What is Personal Property?

If you’ve ever purchased home insurance, renters insurance or even business insurance, you’ve probably heard the term ‘personal property’.  A good way to think about personal property is that it’s your ‘stuff’.  Personal property consists of your clothes, furniture, electronics, food in your kitchen and fridge, pots, pans, CDs, DVDs, cell phone, and much much more.  Imagine you could flip your house upside down, everything that falls to the ceiling, would be your personal property.  In my experience, most people greatly underestimate the amount of personal property they have.

Personal Property Limitations

As you might expect, there are limitations to how much of your personal property will be covered by your insurance policy.  If you look at your insurance policy, you will see a line item for personal property.  This can normally be found on the declaration page, or dec sheet.  If you have a renters insurance policy, you probably have around $20,000 in coverage.  Maybe more, quite possible less.  With a renters insurance policy, you are allowed to pick whatever limits you need. Sometimes if you choose much higher limits than are common, underwriting approval may be necessary.

If you have a home insurance policy, your personal property is normally included in the cost of your home insurance.  Most company provide somewhere between 60%-80% of the dwelling coverage for personal property.  Let’s say your home is insurance for $500,000, you likely have between $300,000-$400,000 in personal property coverage.  Most companies will allow you to increase your personal property coverage on a homeowner policy beyond the limits that are included.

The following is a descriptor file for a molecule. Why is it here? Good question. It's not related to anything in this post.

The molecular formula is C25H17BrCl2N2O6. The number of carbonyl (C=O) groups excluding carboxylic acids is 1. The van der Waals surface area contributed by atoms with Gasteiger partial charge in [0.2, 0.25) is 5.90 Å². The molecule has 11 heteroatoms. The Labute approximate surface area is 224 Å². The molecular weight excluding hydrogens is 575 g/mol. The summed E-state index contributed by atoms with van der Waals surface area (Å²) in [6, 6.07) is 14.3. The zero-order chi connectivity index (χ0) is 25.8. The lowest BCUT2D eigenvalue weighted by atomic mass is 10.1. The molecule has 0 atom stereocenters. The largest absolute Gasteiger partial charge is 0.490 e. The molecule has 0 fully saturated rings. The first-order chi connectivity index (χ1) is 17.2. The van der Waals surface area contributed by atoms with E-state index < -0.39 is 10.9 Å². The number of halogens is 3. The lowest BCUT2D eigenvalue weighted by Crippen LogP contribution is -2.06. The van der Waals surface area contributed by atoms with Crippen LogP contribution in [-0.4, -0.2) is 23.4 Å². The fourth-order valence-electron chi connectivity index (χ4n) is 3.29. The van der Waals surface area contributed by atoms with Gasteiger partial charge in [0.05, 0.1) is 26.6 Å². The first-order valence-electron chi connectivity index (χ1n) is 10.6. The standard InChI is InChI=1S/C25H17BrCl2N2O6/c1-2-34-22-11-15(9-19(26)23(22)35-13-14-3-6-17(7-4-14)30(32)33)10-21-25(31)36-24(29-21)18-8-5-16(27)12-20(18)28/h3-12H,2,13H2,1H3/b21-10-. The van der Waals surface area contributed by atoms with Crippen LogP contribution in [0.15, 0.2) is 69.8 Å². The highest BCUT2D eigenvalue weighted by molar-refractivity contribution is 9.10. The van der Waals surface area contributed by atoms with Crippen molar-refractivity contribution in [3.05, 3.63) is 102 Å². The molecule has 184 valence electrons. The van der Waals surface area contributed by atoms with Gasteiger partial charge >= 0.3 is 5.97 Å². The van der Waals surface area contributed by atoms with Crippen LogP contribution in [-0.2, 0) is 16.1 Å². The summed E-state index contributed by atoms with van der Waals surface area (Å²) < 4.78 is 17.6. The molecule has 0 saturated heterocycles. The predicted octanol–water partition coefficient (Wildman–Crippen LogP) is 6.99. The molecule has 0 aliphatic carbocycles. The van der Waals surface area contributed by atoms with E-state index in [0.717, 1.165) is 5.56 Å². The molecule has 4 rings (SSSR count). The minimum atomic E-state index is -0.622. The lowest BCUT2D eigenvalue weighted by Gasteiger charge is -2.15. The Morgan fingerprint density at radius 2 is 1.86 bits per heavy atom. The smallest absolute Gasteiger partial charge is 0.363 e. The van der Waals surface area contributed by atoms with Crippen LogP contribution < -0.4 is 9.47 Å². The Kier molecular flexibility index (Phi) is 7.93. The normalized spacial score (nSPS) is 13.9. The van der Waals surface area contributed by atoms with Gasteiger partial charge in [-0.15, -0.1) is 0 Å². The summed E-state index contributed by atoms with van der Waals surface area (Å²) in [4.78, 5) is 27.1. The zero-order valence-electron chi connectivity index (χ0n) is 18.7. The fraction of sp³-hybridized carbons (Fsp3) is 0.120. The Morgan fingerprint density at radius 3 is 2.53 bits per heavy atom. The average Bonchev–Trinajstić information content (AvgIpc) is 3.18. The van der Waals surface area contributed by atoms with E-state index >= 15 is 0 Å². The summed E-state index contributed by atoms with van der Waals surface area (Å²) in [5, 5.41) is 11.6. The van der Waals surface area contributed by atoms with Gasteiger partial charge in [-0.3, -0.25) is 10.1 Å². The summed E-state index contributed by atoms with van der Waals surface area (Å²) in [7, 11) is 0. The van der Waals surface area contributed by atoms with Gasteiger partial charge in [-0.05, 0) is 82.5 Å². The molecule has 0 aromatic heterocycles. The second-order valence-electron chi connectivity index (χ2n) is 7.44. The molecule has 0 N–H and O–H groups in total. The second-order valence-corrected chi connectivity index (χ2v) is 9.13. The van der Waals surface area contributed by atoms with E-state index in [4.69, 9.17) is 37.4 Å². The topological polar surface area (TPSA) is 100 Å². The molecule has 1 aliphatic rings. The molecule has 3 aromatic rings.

Personal Property Sub Limitations

Your insurance policy quite likely has even more limitation on your personal property.  Almost all insurance companies limit certain items.  These items tend to be things that are often stolen.  Common sub limits are found on refrigerated foods, automobile parts, jewelry, watches, furs, firearms, business property (items you use to make money), tools, money, gold and silver.  Some companies also apply limitations to CDs, records and other music.  If you have personal property that is capped with a sub limit, it might be a good idea to inquire about a floater.

If you have questions about personal property, chat with us, text us or call.  303-452-6662.

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